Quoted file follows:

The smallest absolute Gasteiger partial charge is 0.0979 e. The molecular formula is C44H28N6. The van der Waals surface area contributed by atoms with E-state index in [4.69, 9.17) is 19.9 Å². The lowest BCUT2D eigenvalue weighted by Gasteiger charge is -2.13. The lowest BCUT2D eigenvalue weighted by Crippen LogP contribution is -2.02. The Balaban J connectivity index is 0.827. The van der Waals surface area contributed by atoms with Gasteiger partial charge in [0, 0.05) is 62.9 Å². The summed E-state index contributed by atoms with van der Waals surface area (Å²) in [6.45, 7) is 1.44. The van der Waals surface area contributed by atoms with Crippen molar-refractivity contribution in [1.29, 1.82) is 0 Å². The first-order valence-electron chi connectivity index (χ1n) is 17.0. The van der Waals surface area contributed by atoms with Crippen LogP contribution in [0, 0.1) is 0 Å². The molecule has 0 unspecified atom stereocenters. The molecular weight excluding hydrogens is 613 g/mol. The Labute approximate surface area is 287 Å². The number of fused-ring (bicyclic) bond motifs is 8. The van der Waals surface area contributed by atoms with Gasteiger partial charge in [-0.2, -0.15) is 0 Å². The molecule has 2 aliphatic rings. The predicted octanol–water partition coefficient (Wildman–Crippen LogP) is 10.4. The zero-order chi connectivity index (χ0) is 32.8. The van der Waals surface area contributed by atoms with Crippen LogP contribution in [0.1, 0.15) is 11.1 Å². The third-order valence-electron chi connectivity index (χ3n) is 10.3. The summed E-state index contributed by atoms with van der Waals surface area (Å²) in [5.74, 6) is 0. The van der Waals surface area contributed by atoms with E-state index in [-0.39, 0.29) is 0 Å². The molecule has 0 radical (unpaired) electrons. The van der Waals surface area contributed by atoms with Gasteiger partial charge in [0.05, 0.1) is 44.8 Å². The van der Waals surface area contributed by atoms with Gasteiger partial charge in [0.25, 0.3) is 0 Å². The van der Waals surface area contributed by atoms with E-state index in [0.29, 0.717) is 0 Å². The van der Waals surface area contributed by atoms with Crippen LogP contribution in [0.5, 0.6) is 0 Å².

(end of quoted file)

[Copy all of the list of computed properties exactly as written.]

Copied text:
The smallest absolute Gasteiger partial charge is 0.0979 e. The molecular formula is C44H28N6. The van der Waals surface area contributed by atoms with E-state index in [4.69, 9.17) is 19.9 Å². The lowest BCUT2D eigenvalue weighted by Gasteiger charge is -2.13. The lowest BCUT2D eigenvalue weighted by Crippen LogP contribution is -2.02. The Balaban J connectivity index is 0.827. The van der Waals surface area contributed by atoms with Gasteiger partial charge in [0, 0.05) is 62.9 Å². The summed E-state index contributed by atoms with van der Waals surface area (Å²) in [6.45, 7) is 1.44. The van der Waals surface area contributed by atoms with Crippen molar-refractivity contribution in [1.29, 1.82) is 0 Å². The first-order valence-electron chi connectivity index (χ1n) is 17.0. The van der Waals surface area contributed by atoms with Crippen LogP contribution in [0, 0.1) is 0 Å². The molecule has 0 unspecified atom stereocenters. The molecular weight excluding hydrogens is 613 g/mol. The Labute approximate surface area is 287 Å². The number of fused-ring (bicyclic) bond motifs is 8. The van der Waals surface area contributed by atoms with Gasteiger partial charge in [-0.2, -0.15) is 0 Å². The molecule has 2 aliphatic rings. The predicted octanol–water partition coefficient (Wildman–Crippen LogP) is 10.4. The zero-order chi connectivity index (χ0) is 32.8. The van der Waals surface area contributed by atoms with Crippen LogP contribution in [0.1, 0.15) is 11.1 Å². The third-order valence-electron chi connectivity index (χ3n) is 10.3. The summed E-state index contributed by atoms with van der Waals surface area (Å²) in [5.74, 6) is 0. The van der Waals surface area contributed by atoms with E-state index in [-0.39, 0.29) is 0 Å². The molecule has 0 radical (unpaired) electrons. The van der Waals surface area contributed by atoms with Gasteiger partial charge in [0.05, 0.1) is 44.8 Å². The van der Waals surface area contributed by atoms with Gasteiger partial charge in [0.25, 0.3) is 0 Å². The van der Waals surface area contributed by atoms with E-state index in [0.29, 0.717) is 0 Å². The van der Waals surface area contributed by atoms with Crippen LogP contribution in [0.5, 0.6) is 0 Å².